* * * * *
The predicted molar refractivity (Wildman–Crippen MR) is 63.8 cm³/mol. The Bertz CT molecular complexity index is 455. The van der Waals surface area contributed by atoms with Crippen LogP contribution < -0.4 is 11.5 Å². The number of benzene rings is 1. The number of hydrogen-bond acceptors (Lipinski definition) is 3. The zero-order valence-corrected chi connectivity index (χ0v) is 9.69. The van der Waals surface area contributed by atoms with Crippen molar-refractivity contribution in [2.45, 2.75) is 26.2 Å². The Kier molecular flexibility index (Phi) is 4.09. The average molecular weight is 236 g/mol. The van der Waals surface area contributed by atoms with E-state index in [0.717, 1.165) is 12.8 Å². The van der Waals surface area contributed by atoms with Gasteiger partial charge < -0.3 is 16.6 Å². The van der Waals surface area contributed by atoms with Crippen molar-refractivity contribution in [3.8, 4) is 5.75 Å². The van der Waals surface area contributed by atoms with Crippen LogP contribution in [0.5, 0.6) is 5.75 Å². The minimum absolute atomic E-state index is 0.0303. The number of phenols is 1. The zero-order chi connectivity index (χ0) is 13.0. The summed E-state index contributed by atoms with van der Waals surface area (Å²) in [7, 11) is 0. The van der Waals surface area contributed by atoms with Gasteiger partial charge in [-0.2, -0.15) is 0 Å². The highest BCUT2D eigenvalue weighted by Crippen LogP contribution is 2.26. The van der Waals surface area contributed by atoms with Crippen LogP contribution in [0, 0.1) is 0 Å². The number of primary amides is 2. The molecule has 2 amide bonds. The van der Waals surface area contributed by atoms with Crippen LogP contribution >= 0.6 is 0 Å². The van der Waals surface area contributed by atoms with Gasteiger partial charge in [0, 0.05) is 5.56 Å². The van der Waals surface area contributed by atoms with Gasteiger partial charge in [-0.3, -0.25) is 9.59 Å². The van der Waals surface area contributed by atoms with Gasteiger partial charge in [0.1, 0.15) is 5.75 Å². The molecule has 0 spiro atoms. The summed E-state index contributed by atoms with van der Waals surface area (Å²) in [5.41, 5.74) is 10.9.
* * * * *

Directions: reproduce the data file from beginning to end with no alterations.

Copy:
The predicted molar refractivity (Wildman–Crippen MR) is 63.8 cm³/mol. The Bertz CT molecular complexity index is 455. The van der Waals surface area contributed by atoms with Crippen LogP contribution < -0.4 is 11.5 Å². The number of benzene rings is 1. The number of hydrogen-bond acceptors (Lipinski definition) is 3. The zero-order valence-corrected chi connectivity index (χ0v) is 9.69. The van der Waals surface area contributed by atoms with Crippen molar-refractivity contribution in [2.45, 2.75) is 26.2 Å². The Kier molecular flexibility index (Phi) is 4.09. The average molecular weight is 236 g/mol. The van der Waals surface area contributed by atoms with E-state index in [0.717, 1.165) is 12.8 Å². The van der Waals surface area contributed by atoms with Gasteiger partial charge < -0.3 is 16.6 Å². The van der Waals surface area contributed by atoms with Crippen molar-refractivity contribution in [3.8, 4) is 5.75 Å². The van der Waals surface area contributed by atoms with Crippen LogP contribution in [0.5, 0.6) is 5.75 Å². The minimum absolute atomic E-state index is 0.0303. The number of phenols is 1. The zero-order chi connectivity index (χ0) is 13.0. The summed E-state index contributed by atoms with van der Waals surface area (Å²) in [7, 11) is 0. The van der Waals surface area contributed by atoms with Gasteiger partial charge in [-0.2, -0.15) is 0 Å². The highest BCUT2D eigenvalue weighted by Crippen LogP contribution is 2.26. The van der Waals surface area contributed by atoms with Crippen LogP contribution in [0, 0.1) is 0 Å². The number of primary amides is 2. The molecule has 2 amide bonds. The van der Waals surface area contributed by atoms with Crippen LogP contribution >= 0.6 is 0 Å². The van der Waals surface area contributed by atoms with Gasteiger partial charge in [0, 0.05) is 5.56 Å². The van der Waals surface area contributed by atoms with Gasteiger partial charge in [-0.3, -0.25) is 9.59 Å². The van der Waals surface area contributed by atoms with Gasteiger partial charge in [0.1, 0.15) is 5.75 Å². The molecule has 0 spiro atoms. The summed E-state index contributed by atoms with van der Waals surface area (Å²) in [5.41, 5.74) is 10.9.